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Central American Leaf Rust: Deja Vu All Over Again

by Michael Sheridan

Michael Sheridan has worked on coffee for Catholic Relief Services since 2004. He currently directs the Borderlands Coffee Project in Colombia and Ecuador and advises other CRS coffee projects in Latin America and the Caribbean. He is based in Quito and publishes perspectives from the intersection of coffee and international development for the CRS Coffeelands Blog.

Last week, agricultural authorities and coffee organizations from Central America holed up in Panama for two days with research institutes, regional banks and UN agencies to try to hammer out a plan for responding to the coffee leaf rust outbreak. As I trolled the web for news of the meeting’s results, I came across this description of a bold, five-year plan to help smallholder farmers address coffee rust:

Only, this was not written last week. It was published in 1984, four years into the region’s first coordinated response to coffee leaf rust disease. As I dove deeper and deeper into hundreds of pages of research and funding requests to address coffee rust in Central America during the 1980s, I couldn’t escape a sense of what Yogi Berra called “deja vu all over again.”

Central America has been here before. Can it respond this time in a way that will keep future generations from having to make massive investments to respond to the next coffee rust emergency?

COFFEE RUST COMES TO CENTRAL AMERICA.

Many Central American farmers were dealing with coffee rust for the first time this harvest, since it started affecting coffee at higher elevations than normal.  While coffee rust may have been new to these farmers, it is hardly new to Central America. It first arrived in Carazo, Nicaragua, in 1976. The region started coordinating a response shortly after.

diagram of coffee leaf rust in central america

First Appearances of Coffee Leaf Rust in Central America. From “Coffee Rust in the Americas,” 1984.

PROMECAFÉ and THE FIGHT AGAINST COFFEE LEAF RUST DURING THE 1980s.

PROMECAFÉ is a network of coffee institutes in Central American and the Caribbean and allied research centers, including:

  • Anacafé, the Asociación Nacional de Café of Guatemala;
  • CATIE, the Tropical Agriculture Research and Higher Education Center in Costa Rica,
  • CIB, The Coffee Industry Board of Jamaica
  • CIRAD, Agricultural Research for Development, the French institute responsible for coffee and cacao research;
  • CODOCAFE, the Consejo Dominicano del Café;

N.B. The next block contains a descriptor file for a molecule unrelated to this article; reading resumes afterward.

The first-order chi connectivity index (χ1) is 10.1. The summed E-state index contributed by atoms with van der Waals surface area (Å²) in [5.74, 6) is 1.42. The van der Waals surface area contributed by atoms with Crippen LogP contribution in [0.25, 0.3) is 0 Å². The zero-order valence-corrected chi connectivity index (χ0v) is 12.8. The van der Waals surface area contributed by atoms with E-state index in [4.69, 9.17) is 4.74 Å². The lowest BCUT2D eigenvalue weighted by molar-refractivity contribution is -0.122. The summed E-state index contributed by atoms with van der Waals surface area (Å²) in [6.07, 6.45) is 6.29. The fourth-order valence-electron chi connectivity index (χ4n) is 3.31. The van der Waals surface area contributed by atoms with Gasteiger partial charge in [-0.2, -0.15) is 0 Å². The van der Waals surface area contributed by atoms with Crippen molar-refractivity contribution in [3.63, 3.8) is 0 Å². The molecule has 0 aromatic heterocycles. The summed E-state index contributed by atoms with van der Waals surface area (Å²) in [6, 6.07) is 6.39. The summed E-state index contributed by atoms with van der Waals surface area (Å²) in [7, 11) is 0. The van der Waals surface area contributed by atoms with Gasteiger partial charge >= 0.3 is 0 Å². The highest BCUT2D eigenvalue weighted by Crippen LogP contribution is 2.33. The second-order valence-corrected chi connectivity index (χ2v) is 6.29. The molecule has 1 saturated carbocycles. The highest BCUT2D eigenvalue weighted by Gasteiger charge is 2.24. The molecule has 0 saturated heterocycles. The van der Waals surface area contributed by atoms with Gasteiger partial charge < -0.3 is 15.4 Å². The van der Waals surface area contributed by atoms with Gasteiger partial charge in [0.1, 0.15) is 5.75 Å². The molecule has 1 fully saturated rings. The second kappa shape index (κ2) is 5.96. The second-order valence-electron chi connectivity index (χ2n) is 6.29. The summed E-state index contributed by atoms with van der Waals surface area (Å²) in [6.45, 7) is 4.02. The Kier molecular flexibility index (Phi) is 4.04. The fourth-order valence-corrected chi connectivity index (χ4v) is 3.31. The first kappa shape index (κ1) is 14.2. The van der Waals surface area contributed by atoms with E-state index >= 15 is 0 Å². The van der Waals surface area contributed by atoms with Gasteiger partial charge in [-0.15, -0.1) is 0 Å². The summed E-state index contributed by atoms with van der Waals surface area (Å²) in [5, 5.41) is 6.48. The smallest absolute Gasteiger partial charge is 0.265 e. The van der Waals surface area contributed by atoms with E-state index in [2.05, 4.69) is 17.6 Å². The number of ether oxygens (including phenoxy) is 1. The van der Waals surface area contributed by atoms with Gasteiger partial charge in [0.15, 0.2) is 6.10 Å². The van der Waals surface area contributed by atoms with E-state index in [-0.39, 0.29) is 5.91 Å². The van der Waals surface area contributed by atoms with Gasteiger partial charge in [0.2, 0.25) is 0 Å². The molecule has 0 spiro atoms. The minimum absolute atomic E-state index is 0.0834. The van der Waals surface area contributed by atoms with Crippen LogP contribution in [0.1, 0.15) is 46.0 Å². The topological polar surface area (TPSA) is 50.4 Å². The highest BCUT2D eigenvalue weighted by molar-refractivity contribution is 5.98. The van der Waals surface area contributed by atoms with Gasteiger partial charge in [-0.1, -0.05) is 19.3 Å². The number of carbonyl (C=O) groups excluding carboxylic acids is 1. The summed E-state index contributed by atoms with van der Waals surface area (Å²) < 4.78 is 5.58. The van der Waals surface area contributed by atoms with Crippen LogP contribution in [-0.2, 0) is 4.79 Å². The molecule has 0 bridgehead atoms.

• ICAFE, the Instituto del Café de Costa Rica, not to be confused with
  • IHCAFE, the Instituto Hondureño de Café;
  • MIDA, the Ministry of Agriculture of Panamá;
  • PROCAFE of El Salvador

PROMECAFÉ was established in 1979 by the Inter-American Institute for Cooperation on Agriculture (IICA) to modernize coffee farming in Mesoamerica. Among its earliest activities was coordinating a response to coffee leaf rust.

PROMECAFÉ worked through its member organizations to control coffee leaf rust in Central America throughout the 1980s, beginning with the Proyecto Regional Sobre Roya del Cafeto, whose objectives included: breeding to develop rust-resistant varieties, propagation of resistant varieties, research into the biology of the coffee rust fungus, and appropriate technical assistance to farmers to ensure the adoption of new technologies. PROMECAFÉ convened annual conferences on coffee rust control in 19841985 and again in 1986; the proceedings from those events and other research published by IICA and PROMECAFÉ collaborators during the time are extraordinary in their rigor and insight.

THE 2013 PLAN.

More than 30 years later, PROMECAFÉ is back at it, taking the lead in formulating the region’s response to the current coffee rust epidemic.

The Central American Agriculture and Livestock Council announced here last week that the plan that PROMECAFÉ presented was approved. While details were scarce, the official release identified some familiar areas of focus — training in more effective management of coffee rust and expanded access to rust-resistant varieties, for example — as well as some new ones, including support for vulnerable populations and efforts to build institutional capacity for fighting coffee rust.

PREPARING FOR THE NEXT EMERGENCY.

The success of the current Central America plan in building institutional capacity for fighting coffee rust will go a long way in determining whether the region will be undertaking extraordinary measures again 30 years from now to address another wave of rust.  Ideally, the region’s governments will go beyond the issue of coffee rust, helping their respective coffee institutes secure the funds and build the capacity to identify and respond to new and unforeseen challenges to coffee production in the era of climate change.

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